BY: AARON MICHELFELDER, MD
The landscape of medicine is continually changing, and with so many advancements in technology and the increasing emphasis on patient-centered care, the pace of change can be dizzying. As medical educators, our role is to ensure that the doctors of tomorrow are ready for the future we can see coming and prepared to adapt to the changes we cannot even dream of today.
For example, we can see health care moving from a model in which a single provider — usually a physician — takes care of an individual patient to one in which a team of health care professionals collectively takes responsibility for an individual patient's care and well-being. Where every decision about a patient used to be routed through the physician, in the new model leadership is fluid. Everyone on the health care team is responsible for taking charge of the patient's care within his or her own level and area of expertise.
The current growth of the patient-centered medical home concept is moving patient care in this team-driven direction. Here is how it works: I recently saw a patient who had lost her health insurance due to a change in marital status. Before that office visit, a nurse arranged for the patient to work with one of our health system employees who specializes in helping people explore their coverage options under the new Affordable Care Act. Then, the nurse assessed the patient's health maintenance needs — had she gotten a flu shot? Did she need medication refills? By the time of our appointment, the patient was signed up for health insurance through the Illinois health exchange and had received all recommended vaccines.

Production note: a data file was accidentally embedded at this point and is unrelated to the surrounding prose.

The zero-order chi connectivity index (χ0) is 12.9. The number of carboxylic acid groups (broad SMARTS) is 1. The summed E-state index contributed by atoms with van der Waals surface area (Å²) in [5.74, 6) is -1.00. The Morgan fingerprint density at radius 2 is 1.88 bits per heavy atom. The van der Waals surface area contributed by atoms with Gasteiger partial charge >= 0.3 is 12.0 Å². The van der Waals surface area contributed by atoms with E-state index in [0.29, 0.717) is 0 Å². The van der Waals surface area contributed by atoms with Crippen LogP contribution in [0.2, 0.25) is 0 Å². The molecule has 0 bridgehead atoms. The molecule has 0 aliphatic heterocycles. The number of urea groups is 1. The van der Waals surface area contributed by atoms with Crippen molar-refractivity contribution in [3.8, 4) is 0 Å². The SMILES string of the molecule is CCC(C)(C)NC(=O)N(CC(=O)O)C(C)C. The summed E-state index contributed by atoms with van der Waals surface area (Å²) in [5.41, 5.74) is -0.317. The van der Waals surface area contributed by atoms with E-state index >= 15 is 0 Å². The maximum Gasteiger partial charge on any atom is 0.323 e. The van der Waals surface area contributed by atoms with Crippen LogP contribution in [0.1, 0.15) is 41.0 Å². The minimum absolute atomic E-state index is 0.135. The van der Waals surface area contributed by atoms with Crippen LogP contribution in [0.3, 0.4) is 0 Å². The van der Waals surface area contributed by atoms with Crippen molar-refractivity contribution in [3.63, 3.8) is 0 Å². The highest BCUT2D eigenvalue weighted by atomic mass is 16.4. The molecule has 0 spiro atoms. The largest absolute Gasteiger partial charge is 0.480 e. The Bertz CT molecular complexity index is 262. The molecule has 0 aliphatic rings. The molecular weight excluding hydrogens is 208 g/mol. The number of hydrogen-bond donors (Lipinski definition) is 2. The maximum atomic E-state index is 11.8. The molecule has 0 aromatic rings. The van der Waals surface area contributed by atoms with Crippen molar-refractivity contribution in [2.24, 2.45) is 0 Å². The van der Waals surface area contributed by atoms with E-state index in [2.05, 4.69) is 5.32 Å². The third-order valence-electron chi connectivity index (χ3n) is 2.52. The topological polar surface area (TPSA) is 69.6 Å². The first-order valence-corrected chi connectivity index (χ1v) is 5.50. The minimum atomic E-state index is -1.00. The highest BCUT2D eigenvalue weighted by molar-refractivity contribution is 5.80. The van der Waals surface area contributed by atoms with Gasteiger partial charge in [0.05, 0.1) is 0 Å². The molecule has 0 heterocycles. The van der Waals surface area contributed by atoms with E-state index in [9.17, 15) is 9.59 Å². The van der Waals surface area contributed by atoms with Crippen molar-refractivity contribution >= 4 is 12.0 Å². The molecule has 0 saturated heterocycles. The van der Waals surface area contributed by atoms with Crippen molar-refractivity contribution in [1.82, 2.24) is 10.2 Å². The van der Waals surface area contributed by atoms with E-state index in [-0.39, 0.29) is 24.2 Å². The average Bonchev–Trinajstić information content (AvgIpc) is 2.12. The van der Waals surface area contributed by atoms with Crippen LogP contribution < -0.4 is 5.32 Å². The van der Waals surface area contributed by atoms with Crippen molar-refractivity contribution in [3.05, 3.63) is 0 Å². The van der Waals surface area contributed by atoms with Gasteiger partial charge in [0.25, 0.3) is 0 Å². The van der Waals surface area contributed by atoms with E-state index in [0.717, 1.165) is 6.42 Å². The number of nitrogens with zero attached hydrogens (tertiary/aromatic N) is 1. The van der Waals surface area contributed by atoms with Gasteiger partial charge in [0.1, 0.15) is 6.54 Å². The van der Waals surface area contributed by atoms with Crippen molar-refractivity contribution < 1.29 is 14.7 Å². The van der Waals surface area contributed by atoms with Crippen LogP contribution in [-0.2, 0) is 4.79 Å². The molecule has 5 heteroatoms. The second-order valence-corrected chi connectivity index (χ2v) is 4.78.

In the new model of health care, the nurse identifies a health need from his or her perspective, as do other team members such as a nutritionist or social worker. We are intentionally building teams centered on the needs of the patient so that the collective expertise and wisdom of the team work to determine the best care, rather than leaving sole responsibility with a single physician.